The UK’s leading independent job board, CV-Library, recently posed this question to the population and found that 58.7% of Brits do indeed feel happy every day, with this figure rising significantly amongst professionals working in Brighton (86.4%), Swansea (75%) and Glasgow (70.6%).
In fact, the study of 2,000 working professionals comes just in time for what leading psychologist, Dr Cliff Arnall, describes as the happiest day of the year, and reveals that workers in certain cities are some of the happiest in the UK. The top 10 list includes:
- Brighton – 86.4%
- Swansea – 75%
- Glasgow – 70.6%
- York – 66.7%
- Lincoln – 63.2%
- Belfast – 62.5%
- Edinburgh – 62.5%
- Birmingham – 61.3%
- London – 61%
- Manchester – 60%
What’s more, according to the data, a further 56.7% of Brits enjoy their job, with this figure rising substantially for professionals in Glasgow (73.5%), Cambridge (67.5%) and Brighton (63.6%).
Lee Biggins, founder and CEO of CV-Library comments: “At a time where there’s constant negativity in the press, it’s fantastic to see that the majority of Brits still feel happy on a daily basis. The findings got me thinking about an article I read once which really resonated with me: it said that success isn’t the key to happiness, it’s happiness that’s the key to success. I agree that feeling good in ourselves makes it easier to achieve our goals, whether that’s in our personal or professional lives.”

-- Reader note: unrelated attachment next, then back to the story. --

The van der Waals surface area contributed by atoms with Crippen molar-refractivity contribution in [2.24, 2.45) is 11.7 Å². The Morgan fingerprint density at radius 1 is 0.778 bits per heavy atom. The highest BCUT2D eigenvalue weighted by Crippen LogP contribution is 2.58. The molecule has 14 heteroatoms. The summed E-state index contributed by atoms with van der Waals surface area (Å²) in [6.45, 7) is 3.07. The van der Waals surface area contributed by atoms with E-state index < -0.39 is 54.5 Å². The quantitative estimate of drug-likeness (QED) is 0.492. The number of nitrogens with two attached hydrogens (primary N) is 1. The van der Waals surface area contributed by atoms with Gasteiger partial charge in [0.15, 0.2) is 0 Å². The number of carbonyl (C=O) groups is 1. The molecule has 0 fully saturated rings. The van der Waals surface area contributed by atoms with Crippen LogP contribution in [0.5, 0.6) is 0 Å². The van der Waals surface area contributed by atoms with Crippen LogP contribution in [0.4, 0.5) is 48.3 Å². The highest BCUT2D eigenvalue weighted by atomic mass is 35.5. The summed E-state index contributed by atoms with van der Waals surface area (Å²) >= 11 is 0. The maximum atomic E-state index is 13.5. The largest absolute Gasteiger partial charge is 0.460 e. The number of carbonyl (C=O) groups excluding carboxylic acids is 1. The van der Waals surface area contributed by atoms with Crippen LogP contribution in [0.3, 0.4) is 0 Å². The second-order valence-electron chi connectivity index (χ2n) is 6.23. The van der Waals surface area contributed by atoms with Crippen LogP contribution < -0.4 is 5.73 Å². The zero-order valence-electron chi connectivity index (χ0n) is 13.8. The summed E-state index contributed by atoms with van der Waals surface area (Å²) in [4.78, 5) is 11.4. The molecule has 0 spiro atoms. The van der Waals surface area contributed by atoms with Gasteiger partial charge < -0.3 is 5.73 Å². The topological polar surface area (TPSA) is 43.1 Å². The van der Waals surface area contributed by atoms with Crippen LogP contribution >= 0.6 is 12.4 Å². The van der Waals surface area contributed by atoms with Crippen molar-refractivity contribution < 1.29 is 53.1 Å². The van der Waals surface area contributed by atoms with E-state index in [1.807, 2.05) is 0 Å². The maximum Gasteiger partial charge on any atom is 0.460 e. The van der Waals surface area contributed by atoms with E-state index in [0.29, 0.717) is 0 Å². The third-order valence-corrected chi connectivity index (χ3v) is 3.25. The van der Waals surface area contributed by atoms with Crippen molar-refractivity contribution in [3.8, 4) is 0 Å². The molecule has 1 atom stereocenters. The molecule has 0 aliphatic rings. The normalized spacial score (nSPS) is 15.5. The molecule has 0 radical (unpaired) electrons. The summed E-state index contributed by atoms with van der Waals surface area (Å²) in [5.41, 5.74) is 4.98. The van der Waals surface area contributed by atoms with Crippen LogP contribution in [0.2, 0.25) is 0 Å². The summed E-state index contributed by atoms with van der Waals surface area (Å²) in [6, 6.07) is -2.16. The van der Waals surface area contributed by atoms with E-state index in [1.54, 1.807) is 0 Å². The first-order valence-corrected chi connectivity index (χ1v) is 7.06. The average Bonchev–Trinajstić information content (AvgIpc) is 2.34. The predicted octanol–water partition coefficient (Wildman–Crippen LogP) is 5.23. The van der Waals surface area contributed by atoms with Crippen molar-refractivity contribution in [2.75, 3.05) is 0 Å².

On the other hand, the cities where the percentage of respondents who said they were happy was below the national average, included Sheffield (57.7%), Bournemouth (57.1%), Oxford (55.6%), Bristol (55.6%), Newcastle (53.5%), Southampton (51.4%), Cambridge (47.5%), Liverpool (47.1%), Cardiff (44.8%), Bristol (44.4%) and Nottingham (40%).
Biggins concludes: “No-one can be happy all the time, but being able to make the most of the good times and cope effectively when life does get tough is crucial. If you are struggling, it’s important to not only seek professional help or talk to your loved ones, but also to really consider what’s making you unhappy. Make a list and try to think of solutions: maybe it’s time to find a new job, start a new hobby, or even take some time out to think about your goals.”
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